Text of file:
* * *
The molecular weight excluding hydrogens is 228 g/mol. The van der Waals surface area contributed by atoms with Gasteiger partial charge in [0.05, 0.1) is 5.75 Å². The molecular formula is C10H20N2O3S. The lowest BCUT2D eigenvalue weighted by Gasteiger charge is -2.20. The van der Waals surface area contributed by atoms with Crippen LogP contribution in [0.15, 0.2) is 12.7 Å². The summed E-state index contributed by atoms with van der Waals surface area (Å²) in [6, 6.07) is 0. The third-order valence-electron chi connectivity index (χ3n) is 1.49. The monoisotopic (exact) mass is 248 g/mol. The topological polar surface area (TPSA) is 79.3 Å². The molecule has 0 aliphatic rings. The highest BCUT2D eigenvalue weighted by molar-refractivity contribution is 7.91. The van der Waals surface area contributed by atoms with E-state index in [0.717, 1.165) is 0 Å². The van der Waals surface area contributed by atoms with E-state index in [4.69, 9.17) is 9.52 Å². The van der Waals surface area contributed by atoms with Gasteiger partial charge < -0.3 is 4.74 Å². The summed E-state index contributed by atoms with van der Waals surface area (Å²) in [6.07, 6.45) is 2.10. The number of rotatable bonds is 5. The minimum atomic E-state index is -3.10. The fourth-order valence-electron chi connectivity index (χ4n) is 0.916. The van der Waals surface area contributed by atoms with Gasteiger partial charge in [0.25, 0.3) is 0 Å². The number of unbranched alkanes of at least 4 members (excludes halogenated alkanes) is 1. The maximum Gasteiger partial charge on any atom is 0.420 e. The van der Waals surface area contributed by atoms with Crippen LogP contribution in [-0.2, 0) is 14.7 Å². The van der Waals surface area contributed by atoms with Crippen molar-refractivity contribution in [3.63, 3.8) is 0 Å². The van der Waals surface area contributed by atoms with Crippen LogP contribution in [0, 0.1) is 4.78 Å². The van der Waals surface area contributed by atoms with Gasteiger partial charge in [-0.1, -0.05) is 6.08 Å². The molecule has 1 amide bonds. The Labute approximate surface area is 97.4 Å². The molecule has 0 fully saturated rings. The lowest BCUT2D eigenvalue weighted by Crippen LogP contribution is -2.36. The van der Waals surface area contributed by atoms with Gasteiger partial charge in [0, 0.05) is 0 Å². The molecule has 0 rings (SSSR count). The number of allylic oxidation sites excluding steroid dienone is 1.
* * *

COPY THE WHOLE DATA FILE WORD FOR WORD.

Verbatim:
The molecular weight excluding hydrogens is 228 g/mol. The van der Waals surface area contributed by atoms with Gasteiger partial charge in [0.05, 0.1) is 5.75 Å². The molecular formula is C10H20N2O3S. The lowest BCUT2D eigenvalue weighted by Gasteiger charge is -2.20. The van der Waals surface area contributed by atoms with Crippen LogP contribution in [0.15, 0.2) is 12.7 Å². The summed E-state index contributed by atoms with van der Waals surface area (Å²) in [6, 6.07) is 0. The third-order valence-electron chi connectivity index (χ3n) is 1.49. The monoisotopic (exact) mass is 248 g/mol. The topological polar surface area (TPSA) is 79.3 Å². The molecule has 0 aliphatic rings. The highest BCUT2D eigenvalue weighted by molar-refractivity contribution is 7.91. The van der Waals surface area contributed by atoms with E-state index in [0.717, 1.165) is 0 Å². The van der Waals surface area contributed by atoms with E-state index in [4.69, 9.17) is 9.52 Å². The van der Waals surface area contributed by atoms with Gasteiger partial charge < -0.3 is 4.74 Å². The summed E-state index contributed by atoms with van der Waals surface area (Å²) in [6.07, 6.45) is 2.10. The number of rotatable bonds is 5. The minimum atomic E-state index is -3.10. The fourth-order valence-electron chi connectivity index (χ4n) is 0.916. The van der Waals surface area contributed by atoms with Gasteiger partial charge in [0.25, 0.3) is 0 Å². The number of unbranched alkanes of at least 4 members (excludes halogenated alkanes) is 1. The maximum Gasteiger partial charge on any atom is 0.420 e. The van der Waals surface area contributed by atoms with Crippen LogP contribution in [-0.2, 0) is 14.7 Å². The van der Waals surface area contributed by atoms with Crippen molar-refractivity contribution in [3.63, 3.8) is 0 Å². The van der Waals surface area contributed by atoms with Crippen LogP contribution in [0, 0.1) is 4.78 Å². The van der Waals surface area contributed by atoms with Gasteiger partial charge in [-0.1, -0.05) is 6.08 Å². The molecule has 1 amide bonds. The Labute approximate surface area is 97.4 Å². The molecule has 0 fully saturated rings. The lowest BCUT2D eigenvalue weighted by Crippen LogP contribution is -2.36. The van der Waals surface area contributed by atoms with Gasteiger partial charge in [0, 0.05) is 0 Å². The molecule has 0 rings (SSSR count). The number of allylic oxidation sites excluding steroid dienone is 1.